Recently I experienced a weird behavior of an old AngularJS directive which simply added a wrapper DOM using jQuery wrap function together with ngRepeat. Of course there are many better ways to provide the same functionality without use of jQuery, but this is not the focus of this blog. I want to show the reason behind why jQuery is not recommended to be used with AngularJS for DOM manipulation. The demo is set up on JSFiddle here. The directive just calls ‘elem.wrap(‘<div class=”wrapper”></div>’)’ to wrap the DOM, which will make the text black; otherwise it will be in red. Then an element using this directive is rendered with ngRepeat on an object to show two texts. A button “Reset allTexts” is used to clone this object and reassign itself. Sounds easy enough and there shouldn’t be any changes after resetting the object? Try it. As you can see, the DOM structure is changed and the texts are now not inside the wrapper DOMs. What happened?
To find the reason, I tried to reduce the scope by rewriting it using transclude and replace instead of jQuery. Clearly it worked well without changing the DOM tree, so it’s not an issue of my logic. Then I tried to replace the object with an array (the commented part at the top). It didn’t change the tree. It seemed like something wrong with using object for ngRepeat, so I dived into AngularJS source code to find the actual cause.
The version was 1.6.10 and the source code is here on GitHub. When ngRepeat is used, a block which consists of object information (scope, element, id) is created for each single item.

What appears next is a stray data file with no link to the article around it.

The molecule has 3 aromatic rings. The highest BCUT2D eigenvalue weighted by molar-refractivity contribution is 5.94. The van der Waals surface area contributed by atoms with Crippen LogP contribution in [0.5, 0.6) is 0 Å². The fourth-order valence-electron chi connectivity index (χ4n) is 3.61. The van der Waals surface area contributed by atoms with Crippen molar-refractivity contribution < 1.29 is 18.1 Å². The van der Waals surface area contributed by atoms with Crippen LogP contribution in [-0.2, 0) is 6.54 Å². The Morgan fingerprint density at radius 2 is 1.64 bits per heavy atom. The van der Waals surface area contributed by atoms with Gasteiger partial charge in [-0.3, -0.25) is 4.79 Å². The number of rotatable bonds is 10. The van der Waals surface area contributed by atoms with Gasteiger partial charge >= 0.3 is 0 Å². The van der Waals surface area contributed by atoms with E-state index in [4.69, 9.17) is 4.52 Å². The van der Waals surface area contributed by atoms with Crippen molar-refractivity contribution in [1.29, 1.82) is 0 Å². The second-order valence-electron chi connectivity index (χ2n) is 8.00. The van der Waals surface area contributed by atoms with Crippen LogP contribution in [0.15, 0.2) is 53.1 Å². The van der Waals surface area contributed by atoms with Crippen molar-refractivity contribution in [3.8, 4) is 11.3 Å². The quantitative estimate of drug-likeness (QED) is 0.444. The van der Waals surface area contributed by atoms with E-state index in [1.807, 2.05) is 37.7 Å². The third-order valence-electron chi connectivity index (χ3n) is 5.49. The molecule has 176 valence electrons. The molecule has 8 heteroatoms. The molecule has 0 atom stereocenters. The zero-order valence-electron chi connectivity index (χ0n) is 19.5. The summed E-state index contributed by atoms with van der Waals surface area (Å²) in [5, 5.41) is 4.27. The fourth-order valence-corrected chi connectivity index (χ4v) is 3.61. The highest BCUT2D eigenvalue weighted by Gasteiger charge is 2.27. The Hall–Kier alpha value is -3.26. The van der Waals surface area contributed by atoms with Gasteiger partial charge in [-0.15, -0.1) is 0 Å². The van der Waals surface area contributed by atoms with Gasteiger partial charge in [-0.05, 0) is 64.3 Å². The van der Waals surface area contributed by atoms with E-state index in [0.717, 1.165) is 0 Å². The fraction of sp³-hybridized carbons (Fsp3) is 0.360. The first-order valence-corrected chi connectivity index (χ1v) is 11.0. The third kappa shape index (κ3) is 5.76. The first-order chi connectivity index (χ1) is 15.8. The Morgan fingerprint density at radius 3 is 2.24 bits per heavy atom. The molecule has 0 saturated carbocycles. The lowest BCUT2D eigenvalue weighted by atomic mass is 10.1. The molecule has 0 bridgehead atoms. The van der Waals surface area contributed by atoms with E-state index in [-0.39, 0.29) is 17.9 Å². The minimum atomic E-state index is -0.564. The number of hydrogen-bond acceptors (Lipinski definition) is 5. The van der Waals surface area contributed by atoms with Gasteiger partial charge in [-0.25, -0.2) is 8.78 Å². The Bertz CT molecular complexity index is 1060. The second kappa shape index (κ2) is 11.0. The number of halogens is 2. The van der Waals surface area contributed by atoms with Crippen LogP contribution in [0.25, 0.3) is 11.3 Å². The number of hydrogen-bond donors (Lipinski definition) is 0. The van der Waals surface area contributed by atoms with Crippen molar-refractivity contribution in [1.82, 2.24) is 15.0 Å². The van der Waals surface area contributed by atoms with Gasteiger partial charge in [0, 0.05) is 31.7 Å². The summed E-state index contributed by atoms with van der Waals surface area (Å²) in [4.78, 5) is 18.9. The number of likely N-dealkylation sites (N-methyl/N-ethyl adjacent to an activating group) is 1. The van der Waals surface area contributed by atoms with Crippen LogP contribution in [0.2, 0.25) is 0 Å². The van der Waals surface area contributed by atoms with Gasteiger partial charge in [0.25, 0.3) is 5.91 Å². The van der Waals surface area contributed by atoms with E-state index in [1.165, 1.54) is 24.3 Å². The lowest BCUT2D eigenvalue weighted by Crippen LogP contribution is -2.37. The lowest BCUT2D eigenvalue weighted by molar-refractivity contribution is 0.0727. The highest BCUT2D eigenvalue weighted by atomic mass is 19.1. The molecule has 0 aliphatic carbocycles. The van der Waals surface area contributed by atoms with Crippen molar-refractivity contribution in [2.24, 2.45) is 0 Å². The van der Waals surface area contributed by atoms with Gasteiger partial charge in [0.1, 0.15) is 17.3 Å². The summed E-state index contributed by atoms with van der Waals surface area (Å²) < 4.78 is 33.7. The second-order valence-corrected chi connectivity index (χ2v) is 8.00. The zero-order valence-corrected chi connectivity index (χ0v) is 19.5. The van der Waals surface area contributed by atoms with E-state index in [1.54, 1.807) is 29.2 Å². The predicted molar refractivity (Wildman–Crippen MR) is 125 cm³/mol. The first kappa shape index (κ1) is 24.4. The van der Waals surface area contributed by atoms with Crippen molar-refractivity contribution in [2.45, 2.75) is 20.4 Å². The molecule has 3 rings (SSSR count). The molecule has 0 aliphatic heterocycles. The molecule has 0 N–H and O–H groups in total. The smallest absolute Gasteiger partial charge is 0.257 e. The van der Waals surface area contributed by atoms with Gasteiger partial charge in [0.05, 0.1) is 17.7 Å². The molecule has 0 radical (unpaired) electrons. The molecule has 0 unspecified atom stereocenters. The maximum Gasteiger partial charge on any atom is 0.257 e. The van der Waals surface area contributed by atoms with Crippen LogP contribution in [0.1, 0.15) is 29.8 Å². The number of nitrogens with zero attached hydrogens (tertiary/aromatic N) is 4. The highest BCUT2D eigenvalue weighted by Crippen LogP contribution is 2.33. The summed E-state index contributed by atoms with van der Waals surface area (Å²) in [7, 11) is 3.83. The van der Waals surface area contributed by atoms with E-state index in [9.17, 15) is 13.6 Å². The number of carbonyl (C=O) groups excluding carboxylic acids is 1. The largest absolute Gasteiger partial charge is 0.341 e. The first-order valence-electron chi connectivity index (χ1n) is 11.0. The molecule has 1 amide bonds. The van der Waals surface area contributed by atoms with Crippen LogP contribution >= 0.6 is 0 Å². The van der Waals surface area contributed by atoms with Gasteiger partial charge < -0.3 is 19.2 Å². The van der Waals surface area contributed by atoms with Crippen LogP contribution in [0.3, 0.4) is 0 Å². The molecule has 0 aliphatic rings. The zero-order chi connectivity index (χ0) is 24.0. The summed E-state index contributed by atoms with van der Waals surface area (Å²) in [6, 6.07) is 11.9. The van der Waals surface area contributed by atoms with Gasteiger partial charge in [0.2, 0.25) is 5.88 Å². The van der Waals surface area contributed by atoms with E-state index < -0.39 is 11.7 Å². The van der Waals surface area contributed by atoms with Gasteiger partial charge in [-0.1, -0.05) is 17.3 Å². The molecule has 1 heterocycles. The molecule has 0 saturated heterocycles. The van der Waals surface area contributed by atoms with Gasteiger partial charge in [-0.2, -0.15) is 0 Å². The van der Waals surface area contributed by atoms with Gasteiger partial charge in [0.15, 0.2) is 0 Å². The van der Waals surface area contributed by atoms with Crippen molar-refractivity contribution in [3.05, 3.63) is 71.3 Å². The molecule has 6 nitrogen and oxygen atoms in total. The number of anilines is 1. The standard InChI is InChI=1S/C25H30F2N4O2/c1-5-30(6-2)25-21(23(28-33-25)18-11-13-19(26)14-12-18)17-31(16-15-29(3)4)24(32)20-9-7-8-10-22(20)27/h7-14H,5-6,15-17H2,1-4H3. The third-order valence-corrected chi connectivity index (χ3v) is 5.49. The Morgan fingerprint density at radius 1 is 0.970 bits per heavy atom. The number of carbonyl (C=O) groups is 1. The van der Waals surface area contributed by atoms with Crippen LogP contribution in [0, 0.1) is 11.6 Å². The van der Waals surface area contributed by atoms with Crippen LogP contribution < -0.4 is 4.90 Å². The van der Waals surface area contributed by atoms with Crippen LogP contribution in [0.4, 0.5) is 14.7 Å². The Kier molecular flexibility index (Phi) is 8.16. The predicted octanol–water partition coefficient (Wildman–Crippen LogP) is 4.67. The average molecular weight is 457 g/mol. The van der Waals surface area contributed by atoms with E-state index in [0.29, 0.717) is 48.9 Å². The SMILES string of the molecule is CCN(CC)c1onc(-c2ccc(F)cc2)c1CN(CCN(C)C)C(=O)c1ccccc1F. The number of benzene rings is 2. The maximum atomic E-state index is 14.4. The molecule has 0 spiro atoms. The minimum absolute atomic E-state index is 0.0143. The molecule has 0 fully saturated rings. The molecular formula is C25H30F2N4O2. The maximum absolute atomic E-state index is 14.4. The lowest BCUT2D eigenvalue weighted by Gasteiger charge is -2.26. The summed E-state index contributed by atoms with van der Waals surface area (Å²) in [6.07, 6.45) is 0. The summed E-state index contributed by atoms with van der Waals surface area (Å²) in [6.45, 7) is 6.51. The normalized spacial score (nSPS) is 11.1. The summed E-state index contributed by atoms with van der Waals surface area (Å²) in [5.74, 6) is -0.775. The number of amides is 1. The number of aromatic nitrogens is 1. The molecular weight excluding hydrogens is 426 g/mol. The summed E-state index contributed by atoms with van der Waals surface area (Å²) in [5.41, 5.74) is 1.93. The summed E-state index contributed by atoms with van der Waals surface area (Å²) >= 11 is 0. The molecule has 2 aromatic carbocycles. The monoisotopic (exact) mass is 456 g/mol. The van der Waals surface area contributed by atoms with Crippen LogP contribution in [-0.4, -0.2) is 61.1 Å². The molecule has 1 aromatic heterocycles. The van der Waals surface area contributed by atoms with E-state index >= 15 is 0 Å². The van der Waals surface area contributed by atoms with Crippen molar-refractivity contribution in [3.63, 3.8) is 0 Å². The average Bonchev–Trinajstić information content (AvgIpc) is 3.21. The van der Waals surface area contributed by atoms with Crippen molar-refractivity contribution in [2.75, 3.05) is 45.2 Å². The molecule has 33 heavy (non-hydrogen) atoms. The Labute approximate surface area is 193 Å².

The clone stores the element itself and the end ngRepeat comment (<!– end ngRepeat: (key, textObj) in allTexts –>). After all the rendering, this block information is stored in lastBlockMap, which will be reused for future for object input if the same instance is detected again. I guess this is for optimizing the performance in not creating the block information every time. The object input is then being watched using $watchCollection and re-render every time when the input is changed. However, it is a shallow watch which only detects the changes of reference.
After clicking the “Reset allTexts” button, the reference is changed and triggers the function in the watch. It retrieves previously defined block objects with the same key and reuses it in line 618. Then it comes to the root cause of the issue. In line 629, it checks if the start of the block, which is the first element from the clone in object information, equals to nextNode, which is supposed to be the node right after the beginning comment(<!– ngRepeat: (key, textObj) in allTexts –>). However, when the element is wrapped with jQuery, nextNode becomes the DOM div element with the wrapper class. It thinks that the existing item is moved, so it tries to move it back to the original position in line 631. Under the hood, $animate.move uses jQuery after function to moves the element. It calls the after function in line 326 in animate.js. The element that is placed after is the beginning comment. According to jQuery documentation, “[i]f an element selected this way is inserted into a single location elsewhere in the DOM, it will be moved rather than cloned”. Thus, the span element is moved away from the wrapper div to after the beginning comment, which causes the change in tree structure and so the color. Why does an array work in this case then? Because for array it removes the scope of each block every time when the array is new, so it will not pass through the check of block.scope.
Using jQuery to manipulate DOM structure should be avoided as much as possible when using AngularJS, same for other popular front-end frameworks. Out of curiosity, I also make an almost identical case for VueJS to see if similar issue happens (written in the same JSFiddle demo). It also uses a directive to wrap the element, but it does not trigger the rendering when the input is changed. Why? This can be the next investigation.